# Importance of the zero free region of Riemann zeta function

I have heard that for improving the error term in the Prime Number Theorem, we need better and better estimates on the zero free region. I have also heard that the best possible error term comes from assuming the Riemann Hypothesis. But can anyone explain intuitively why it is the case?

Intuitively, we can reduce the error term for the prime number theorem to a statement about how far to the left we can take a line before we hit a zero of the Riemann zeta function. To try to illustrate this, let's go through a bird's eye proof of the prime number theorem.

The proof relies on understanding the analytic properties of the Riemann zeta function $\zeta(s)$. In particular, the classical approach to proving the Prime Number Theorem is to understand the growth of $\Lambda(n)$, the von Mongoldt function, which is $\log p$ if $n = p^k$ for $p$ a prime and $0$ otherwise.

One can show that $\displaystyle \psi(x) = \sum_{n \leq x} \Lambda(n)$ behaves like $\pi(x) \log x$, and so proving the Prime Number Theorem is akin to proving that $\psi(x) \sim x$. The relation to $\zeta(s)$ is the fact that $$-\frac{\zeta'(s)}{\zeta(s)} = \sum_{n \geq 1} \frac{\Lambda(n)}{n^s},$$ so the von Mongoldt function appears as the coefficients of a Dirichlet series whose analytic information is contained in the Riemann zeta function. To get that information, you perform an integral transform whose effect is to pull out the first $x$ coefficients. This is the Mellin transform $$\psi(x) = \frac{1}{2\pi i} \int_{2 - i \infty}^{2 + i\infty} \left( - \frac{\zeta'(s)}{\zeta(s)} \right)\frac{x^s}{s} ds,$$ for $x$ non-integers.

Now it boils down to using the residue theorem and understanding convergence. We'll consider the former and waive the latter.

As we move the line of integration to the left, we pick up residues from the zeroes of $\zeta(s)$. The largest zero is at $s = 1$, which has the effect of contributing an $x$. For each additional zero of $\zeta(s)$, which I'll denote by $\rho$, we get additional contribution. In total, we would get $$\psi(x) = x - \sum_{\rho} \frac{x^\rho}{\rho} - \frac{\zeta'(0)}{\zeta(0)} - \frac{1}{2} \log( 1 - x^{-2}).\tag{1}$$

So if there is a zero of real part $\rho$, then there is a contribution to the growth of $\pi(x)\log x$ of order $x^\rho$. The Riemann hypothesis states that the only zero of real greater than $1/2$ is from $1$, which means that the secondary growth terms contribute only things on the order of $x^{1/2}$. In particular, we would have that $\lvert\pi(x)\log x - x\rvert \ll x^{1/2 + \epsilon}$ for any $\epsilon > 0$, and where the $\epsilon$ comes from the fact that we are summing very many zeroes (and the sum contributes something like logarithmic growth).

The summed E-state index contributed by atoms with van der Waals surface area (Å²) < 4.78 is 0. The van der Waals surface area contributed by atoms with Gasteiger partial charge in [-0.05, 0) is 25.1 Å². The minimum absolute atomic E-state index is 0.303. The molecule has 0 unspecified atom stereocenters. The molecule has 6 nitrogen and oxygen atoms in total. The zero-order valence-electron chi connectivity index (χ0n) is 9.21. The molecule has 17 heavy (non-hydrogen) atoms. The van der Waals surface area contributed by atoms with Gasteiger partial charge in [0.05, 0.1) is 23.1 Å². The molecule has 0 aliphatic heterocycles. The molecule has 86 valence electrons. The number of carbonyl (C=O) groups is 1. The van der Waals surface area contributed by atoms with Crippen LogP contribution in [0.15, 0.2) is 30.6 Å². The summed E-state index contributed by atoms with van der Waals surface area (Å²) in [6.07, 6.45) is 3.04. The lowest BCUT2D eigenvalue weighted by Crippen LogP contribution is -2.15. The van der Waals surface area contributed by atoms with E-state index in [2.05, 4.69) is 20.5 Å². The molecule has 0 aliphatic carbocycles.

The big idea is from equation $(1)$ above.Having zeroes with large real part give larger "error" terms in the prime number theorem.

• thanks a lot for this nice answer – happymath Dec 27 '14 at 4:26

It's hard to capture an intuition, but the authors of this book make a great point of considering the zeta zeros as the "spectrum of the primes", meaning that the distribution of the primes is encoded in the zeta zeros.

More specifically, the more closely the zeros stay to the critical line, the more evenly distributed they are. And the RH says that the primes are as evenly distributed as we could expect it - the $\frac{1}{2}$ in the real part of the zeros directly translates to the exponent $O(x^{1/2+\epsilon})$ in the error term. Think of it that way: We want to push the error bound closer and closer to the critical line, but we can't push it past any zero. So the best we could hope for is to have it an epsilon from the critical line. In the meantime, our best error terms rely on estimates of the zero free regions.

If you need a different angle, I wrote an article explaining how the RH lets us interpret primes as the random toss of a fair coin.

• thanks a lot for the article – happymath Dec 27 '14 at 4:53